Acclimate yourself slowly to high-altitude racing

If you're planning a race at high altitude, avoid the lethargy, headache, nausea, and other consequences of thin air by taking some precautions. First, spend a few days at an intermediate altitude of 5,000 to 7,000 feet before ascending to loftier destinations. When you get to your final destination, slowly work up to your accustomed training level. Start with some easy walks and hikes before moving on to running.

Weight-loss wonder
Calcium may help you lose weight by thwarting your body's ability to store excess calories as fat, according to researchers from Purdue University, who studied the diets and body-fat levels of 54 women for two years. Women who took in 760 milligrams or more of calcium were able to hold their weight stable or lose weight, while those who took in less calcium gained weight. Of course, you must combine calcium with a healthy diet. If you overeat consistently, you'll still gain weight.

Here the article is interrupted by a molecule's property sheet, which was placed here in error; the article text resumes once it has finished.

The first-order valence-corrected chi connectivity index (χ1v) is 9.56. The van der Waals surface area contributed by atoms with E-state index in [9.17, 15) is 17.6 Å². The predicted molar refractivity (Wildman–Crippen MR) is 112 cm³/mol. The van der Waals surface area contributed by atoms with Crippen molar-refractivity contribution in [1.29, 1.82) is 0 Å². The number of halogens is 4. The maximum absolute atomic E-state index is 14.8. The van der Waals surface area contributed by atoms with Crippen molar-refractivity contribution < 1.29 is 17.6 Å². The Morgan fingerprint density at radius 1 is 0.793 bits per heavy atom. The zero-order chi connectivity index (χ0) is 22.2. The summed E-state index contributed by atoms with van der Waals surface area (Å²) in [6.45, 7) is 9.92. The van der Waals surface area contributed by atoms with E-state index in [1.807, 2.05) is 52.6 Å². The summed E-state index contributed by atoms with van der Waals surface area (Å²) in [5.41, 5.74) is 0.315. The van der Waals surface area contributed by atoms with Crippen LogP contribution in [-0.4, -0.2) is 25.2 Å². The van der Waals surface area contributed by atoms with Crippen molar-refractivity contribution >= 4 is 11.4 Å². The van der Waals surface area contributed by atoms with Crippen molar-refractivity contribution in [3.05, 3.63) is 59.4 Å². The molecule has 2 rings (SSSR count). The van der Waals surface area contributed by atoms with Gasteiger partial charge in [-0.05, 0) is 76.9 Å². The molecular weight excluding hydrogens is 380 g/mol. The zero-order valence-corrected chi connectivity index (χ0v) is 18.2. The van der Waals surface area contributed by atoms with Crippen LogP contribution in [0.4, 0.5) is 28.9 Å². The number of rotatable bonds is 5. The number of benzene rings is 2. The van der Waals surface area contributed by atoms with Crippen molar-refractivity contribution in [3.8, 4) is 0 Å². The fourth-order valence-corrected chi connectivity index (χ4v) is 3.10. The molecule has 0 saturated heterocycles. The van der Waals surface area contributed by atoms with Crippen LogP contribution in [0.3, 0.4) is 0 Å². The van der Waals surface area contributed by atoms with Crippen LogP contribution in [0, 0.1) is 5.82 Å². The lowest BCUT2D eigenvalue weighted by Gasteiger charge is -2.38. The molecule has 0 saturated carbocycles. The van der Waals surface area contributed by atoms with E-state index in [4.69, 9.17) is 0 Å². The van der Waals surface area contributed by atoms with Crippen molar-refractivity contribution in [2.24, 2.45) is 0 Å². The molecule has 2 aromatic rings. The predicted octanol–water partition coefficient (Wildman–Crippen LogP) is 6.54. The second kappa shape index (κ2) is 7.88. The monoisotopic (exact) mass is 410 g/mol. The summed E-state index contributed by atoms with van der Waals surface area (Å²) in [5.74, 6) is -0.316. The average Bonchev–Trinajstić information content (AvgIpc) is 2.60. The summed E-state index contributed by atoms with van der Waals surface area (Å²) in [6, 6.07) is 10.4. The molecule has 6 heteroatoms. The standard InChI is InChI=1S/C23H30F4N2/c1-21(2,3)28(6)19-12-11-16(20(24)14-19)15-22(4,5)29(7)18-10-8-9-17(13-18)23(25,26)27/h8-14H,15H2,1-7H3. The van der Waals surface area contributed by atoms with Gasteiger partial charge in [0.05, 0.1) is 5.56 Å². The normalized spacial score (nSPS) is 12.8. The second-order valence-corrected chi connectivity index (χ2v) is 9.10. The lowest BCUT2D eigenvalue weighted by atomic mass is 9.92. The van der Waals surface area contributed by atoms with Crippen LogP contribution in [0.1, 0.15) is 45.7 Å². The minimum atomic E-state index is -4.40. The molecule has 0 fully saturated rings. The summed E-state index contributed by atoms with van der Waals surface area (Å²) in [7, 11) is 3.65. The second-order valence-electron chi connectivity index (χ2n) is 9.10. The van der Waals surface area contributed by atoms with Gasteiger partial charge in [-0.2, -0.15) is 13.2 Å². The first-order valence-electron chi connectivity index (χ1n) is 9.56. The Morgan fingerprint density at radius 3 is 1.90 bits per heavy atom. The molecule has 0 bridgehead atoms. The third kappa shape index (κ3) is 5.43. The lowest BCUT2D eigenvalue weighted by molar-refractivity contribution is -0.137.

Good gulps
Here's a quick and easy guide to hydration. Instead of ounces, the folks from the Georgia Tech Sports Medicine and Performance Newsletter have calculated your optimum intake by the number of gulps:

  • Up to two hours before exercise: 12 to 16 gulps
  • Five to 10 minutes before exercise: four to eight gulps
  • During exercise: four to eight gulps every 15 to 20 minutes
  • After exercise: 16 gulps per pound of body weight lost

    Miss a Digest?

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    Exercise can protect the body from stress

    Faster turnover equals less shock

    Risk factors for runners

    Run about 12 hours before a high-fat meal

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